From the above site:
Future Climate Change and Impacts in British Columbia
The rate of global warming projected for the 21st century is much faster than observed changes during the 20th century, and likely faster than at any time during the past 10,000 years. The actual rate of warming will depend on how fast greenhouse gases continue to accumulate in the atmosphere, and how the climate system responds. Although climate change appears to be gradual at the global scale, atmospheric warming may in future trigger abrupt changes in regional climate. For this reason, past trends do not necessarily predict how biophysical systems will respond in future.
The best available science suggests that the impacts for B.C. in the 21st century will include:It may be a good idea to get accustomed to conserving water now!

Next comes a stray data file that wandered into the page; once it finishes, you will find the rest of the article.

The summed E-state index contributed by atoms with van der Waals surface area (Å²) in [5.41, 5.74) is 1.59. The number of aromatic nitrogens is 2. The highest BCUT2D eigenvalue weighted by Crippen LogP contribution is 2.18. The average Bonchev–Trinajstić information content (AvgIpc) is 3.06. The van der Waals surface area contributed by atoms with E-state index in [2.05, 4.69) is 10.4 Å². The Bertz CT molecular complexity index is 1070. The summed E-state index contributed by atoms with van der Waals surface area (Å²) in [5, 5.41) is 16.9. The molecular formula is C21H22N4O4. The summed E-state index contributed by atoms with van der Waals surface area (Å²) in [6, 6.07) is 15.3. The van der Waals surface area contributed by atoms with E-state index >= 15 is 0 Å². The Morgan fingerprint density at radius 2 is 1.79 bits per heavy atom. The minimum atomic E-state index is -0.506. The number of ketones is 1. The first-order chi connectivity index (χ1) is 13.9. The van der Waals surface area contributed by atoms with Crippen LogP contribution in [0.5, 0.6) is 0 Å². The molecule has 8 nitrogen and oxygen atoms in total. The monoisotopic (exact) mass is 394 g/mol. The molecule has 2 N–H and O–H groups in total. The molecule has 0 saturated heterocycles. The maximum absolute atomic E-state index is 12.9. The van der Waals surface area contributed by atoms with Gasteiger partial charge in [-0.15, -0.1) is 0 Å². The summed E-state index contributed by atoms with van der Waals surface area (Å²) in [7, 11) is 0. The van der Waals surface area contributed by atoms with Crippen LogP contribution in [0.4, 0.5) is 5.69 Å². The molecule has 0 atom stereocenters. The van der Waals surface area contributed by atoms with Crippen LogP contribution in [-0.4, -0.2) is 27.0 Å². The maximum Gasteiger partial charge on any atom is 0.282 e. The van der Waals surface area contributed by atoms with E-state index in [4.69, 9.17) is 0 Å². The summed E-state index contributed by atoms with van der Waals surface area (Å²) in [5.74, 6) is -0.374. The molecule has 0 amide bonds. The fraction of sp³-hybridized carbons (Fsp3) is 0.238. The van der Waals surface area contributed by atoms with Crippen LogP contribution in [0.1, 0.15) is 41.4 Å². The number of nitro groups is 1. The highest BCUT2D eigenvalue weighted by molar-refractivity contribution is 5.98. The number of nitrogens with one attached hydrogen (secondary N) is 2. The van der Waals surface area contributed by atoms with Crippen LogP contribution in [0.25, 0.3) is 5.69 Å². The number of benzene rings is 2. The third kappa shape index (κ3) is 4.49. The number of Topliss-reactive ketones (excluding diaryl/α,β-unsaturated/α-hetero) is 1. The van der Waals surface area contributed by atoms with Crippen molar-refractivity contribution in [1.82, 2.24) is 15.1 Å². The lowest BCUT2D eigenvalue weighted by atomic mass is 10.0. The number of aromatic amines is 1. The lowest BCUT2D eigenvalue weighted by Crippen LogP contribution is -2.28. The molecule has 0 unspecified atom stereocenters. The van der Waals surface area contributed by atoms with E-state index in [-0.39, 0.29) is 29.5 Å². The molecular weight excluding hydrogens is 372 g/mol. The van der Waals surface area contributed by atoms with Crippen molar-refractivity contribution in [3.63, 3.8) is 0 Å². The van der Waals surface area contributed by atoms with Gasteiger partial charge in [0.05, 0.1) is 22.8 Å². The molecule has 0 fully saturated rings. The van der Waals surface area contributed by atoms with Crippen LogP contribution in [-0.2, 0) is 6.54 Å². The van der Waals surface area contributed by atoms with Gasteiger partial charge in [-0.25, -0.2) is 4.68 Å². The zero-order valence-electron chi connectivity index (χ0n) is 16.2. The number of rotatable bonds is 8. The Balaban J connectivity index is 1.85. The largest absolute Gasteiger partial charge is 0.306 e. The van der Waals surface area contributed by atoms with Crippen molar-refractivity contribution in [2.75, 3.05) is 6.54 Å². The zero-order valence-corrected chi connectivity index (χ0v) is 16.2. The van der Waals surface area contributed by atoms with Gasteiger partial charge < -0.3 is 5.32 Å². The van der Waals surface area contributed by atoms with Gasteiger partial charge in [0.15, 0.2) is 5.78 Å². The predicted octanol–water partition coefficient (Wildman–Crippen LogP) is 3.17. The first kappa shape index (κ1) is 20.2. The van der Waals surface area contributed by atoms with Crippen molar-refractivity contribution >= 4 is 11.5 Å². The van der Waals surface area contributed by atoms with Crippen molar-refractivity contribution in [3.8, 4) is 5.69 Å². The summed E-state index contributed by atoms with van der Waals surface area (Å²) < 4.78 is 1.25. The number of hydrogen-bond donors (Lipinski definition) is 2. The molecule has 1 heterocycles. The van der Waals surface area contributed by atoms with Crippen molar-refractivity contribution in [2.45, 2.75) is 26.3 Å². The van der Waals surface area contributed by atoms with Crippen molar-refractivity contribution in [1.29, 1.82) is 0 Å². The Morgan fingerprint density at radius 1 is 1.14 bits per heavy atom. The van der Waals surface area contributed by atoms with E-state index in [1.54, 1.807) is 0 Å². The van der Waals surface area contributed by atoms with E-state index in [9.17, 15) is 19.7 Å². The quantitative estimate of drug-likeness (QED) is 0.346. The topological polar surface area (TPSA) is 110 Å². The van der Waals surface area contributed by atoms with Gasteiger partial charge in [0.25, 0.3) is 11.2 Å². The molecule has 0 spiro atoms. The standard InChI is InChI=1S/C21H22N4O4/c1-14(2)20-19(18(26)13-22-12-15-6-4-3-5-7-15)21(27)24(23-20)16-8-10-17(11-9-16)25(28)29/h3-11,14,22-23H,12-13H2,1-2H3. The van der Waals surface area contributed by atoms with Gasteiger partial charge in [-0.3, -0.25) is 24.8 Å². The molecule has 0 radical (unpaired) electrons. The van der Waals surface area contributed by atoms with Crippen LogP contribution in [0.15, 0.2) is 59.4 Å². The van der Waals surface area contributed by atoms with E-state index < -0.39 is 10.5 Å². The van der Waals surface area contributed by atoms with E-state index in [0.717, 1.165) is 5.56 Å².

•a 2-5 0C increase in average annual temperature;
•increased river flood risks in the spring and coastal flooding associated with storm surges;
•glacial retreat in the south; reduced winter snow pack and earlier snowmelt; contributing to reduced summer water supply; and
•increased stress on species at risk; shifts in the geographical range of vegetation, including economically important forest species;
•increased river temperatures and stress on salmon; and
•reduced summer soil moisture and increase in forest fire risk.
Water Resources: Rising air temperatures will reduce the amount of precipitation that falls as snow in the winter and in the mountain regions, resulting in lower river levels during the dry summer period. Higher temperatures in the summer will increase the need for water — for people, aquatic life, and irrigation in agriculture. What’s more, the increased heat will heighten the evaporation of water, leading to water loss. This will make it even harder to ensure adequate water supplies.